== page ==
What I write in this blog and the pictures I post will not do justice to what I witnessed August 16th in Siena.
Il Palio di Siena is a tradition that dates back to the 12th Century. In the Piazza del Campo in Siena, a large 400m long dirt race track traces a ring inside the piazza, with barricades lining either side of the track. At 19h00, for no more than two minutes, ten jockeys, from ten regions in Siena, on ten horses, barebacked, will race around the ring three times for a shot at the title, the Palio.
When I found out I’d be in Tuscany during the Palio, I had been looking forward to it like Christmas. I expected the Palio to be one thing. Not only were my expectations totally off the mark, but I’m still in shock and in awe of what I witnessed that day.
Passing under the bleachers to get into la Piazza del Campo around 13h00. The donut hole is still empty. Eager spectators have already staked their spot out.
Il Duomo. Crazy how many people there are, considering this isn’t where the race will take place. Little did we know, this is where they have the parade of each of the contrades.
Each contrade (region/team) has a drummer who leads the flag throwers and other costumed folk into the piazza. In front of il Duomo, each contrade takes their turn to show off their flag and their flag throwers’ skills. Everyone is in costume.
Two flags being tossed. The more original and the more coordinated the toss, the better!
While waiting for Rocco to arrive, we were waiting on a deserted street corner. Out of nowhere, the mounted police showed up. Not impressive now, but wait ’til you hear what they did later…
Tiny details, like stars shaved on the horses’ butts, aren’t spared. Photo: Dana.
Me, in the donut hole of the Piazza. If you want a spot on the bleachers or on someone’s porch, you have to pay a hefty price. The middle of the Piazza, inside the ring, is free, but it’s first-come-first-serve.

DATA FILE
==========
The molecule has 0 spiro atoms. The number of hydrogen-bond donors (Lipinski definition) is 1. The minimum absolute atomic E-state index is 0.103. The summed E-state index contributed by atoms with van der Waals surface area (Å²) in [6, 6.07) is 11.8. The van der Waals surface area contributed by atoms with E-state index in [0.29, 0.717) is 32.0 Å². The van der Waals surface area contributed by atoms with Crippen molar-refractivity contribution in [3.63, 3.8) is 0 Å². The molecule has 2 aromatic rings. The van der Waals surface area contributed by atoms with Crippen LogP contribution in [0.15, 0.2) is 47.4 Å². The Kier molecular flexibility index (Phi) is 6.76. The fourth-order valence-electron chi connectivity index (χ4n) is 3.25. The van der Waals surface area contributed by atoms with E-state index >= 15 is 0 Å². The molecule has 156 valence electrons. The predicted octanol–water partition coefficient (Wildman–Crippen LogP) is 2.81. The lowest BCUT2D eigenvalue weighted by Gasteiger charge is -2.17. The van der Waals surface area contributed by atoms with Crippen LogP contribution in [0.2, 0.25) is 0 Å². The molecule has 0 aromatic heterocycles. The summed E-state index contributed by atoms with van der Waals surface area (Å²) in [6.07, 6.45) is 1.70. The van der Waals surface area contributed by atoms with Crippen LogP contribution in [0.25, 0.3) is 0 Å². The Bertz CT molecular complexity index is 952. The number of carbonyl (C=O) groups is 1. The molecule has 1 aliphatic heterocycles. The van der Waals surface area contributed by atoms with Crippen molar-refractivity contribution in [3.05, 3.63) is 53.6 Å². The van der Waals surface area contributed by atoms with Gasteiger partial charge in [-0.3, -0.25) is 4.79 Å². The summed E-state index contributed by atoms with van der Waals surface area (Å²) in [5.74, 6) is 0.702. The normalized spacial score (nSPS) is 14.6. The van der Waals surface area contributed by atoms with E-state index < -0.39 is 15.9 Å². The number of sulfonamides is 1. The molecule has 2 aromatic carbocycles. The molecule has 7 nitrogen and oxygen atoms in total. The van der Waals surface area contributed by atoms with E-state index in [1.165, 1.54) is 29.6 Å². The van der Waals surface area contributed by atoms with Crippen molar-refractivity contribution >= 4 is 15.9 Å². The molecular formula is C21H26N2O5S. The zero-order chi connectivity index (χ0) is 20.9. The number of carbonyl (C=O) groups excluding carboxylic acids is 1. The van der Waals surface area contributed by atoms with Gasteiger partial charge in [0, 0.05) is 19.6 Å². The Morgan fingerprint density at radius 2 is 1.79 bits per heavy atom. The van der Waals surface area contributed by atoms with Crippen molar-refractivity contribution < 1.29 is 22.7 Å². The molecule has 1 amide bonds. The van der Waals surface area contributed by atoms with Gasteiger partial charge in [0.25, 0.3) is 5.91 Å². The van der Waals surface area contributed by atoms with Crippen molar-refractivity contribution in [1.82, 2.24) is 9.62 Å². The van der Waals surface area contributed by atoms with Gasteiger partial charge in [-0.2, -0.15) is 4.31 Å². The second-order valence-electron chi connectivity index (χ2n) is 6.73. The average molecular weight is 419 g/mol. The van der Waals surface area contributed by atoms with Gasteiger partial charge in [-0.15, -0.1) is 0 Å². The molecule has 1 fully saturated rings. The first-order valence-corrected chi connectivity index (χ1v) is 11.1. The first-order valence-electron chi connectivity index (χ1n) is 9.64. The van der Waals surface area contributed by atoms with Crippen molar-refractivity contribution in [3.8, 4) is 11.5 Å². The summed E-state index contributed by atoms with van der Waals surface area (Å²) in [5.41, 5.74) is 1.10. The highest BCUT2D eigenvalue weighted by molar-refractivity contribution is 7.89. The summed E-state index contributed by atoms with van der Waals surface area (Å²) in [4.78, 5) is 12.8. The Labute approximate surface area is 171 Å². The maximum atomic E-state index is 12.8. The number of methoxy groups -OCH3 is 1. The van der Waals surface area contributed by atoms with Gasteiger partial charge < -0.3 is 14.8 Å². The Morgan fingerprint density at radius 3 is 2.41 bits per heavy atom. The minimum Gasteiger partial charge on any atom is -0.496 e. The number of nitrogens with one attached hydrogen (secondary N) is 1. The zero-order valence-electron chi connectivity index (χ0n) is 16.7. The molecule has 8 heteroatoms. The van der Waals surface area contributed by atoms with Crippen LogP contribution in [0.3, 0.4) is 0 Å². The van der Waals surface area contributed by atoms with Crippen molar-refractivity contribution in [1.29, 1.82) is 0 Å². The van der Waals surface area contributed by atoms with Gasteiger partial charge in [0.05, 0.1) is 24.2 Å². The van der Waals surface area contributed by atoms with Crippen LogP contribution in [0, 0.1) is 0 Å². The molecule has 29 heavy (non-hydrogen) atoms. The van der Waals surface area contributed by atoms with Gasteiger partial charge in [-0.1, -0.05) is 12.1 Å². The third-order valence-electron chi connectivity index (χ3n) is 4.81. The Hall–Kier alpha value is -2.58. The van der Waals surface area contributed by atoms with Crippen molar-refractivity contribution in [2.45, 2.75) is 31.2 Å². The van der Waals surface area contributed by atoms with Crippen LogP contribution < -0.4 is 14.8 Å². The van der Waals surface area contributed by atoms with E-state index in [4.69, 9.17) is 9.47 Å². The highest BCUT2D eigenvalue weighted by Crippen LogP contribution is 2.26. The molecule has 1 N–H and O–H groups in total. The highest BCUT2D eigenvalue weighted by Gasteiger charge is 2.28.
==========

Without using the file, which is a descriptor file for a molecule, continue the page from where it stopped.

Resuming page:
Picnic time! We staked our place out at 16h30. We didn’t have to stand until 18h30, when it really started to get packed. From left: Dana and Warren from Austin, TX and Rocco.
Inside the Ring. There are about 30 000 people that can fit in the ring. Photo: Rocco.
The beginning of the procession. The mounted police trotted around the piazza while everyone waved and cheered. And then out of nowhere, the leader pulls out his sword and charges, full speed ahead. When he passed our area, you could see his face, clear as day. He looked like he was charging the enemy who was burning his house down with his wife and kids inside. And they went fast! Because they were on saddles, they probably went faster than the jockeys in the race. This picture was taken right before they took off.
The blessing of the horses. Each contrade takes its turn to march around the race track. It starts at 17h00 and goes on for two hours. At the end, the mayor is seated on a thrown, the trumpeters take their place on the moving platform. They are pulled by four ox around the ring. We had no idea, but there are designated areas for each contrade in the donut hole. When the mayor passes each section, everyone waved their flags. It was like a silk rainbow.
The last of the flag throwers. Before, each team went out individually with a drummer and various other ornaments. Now, it’s just one flag thrower from each team. At the very end, they throw their flags and make a grand finale catch and pose. Unfortunately, one of the flags landed in the crowd and badly injured one of the spectators. She was pulled out from the crowd, which had now gone silent, and put on a sketcher. She was taken away in the ambulance. Photo: Rocco.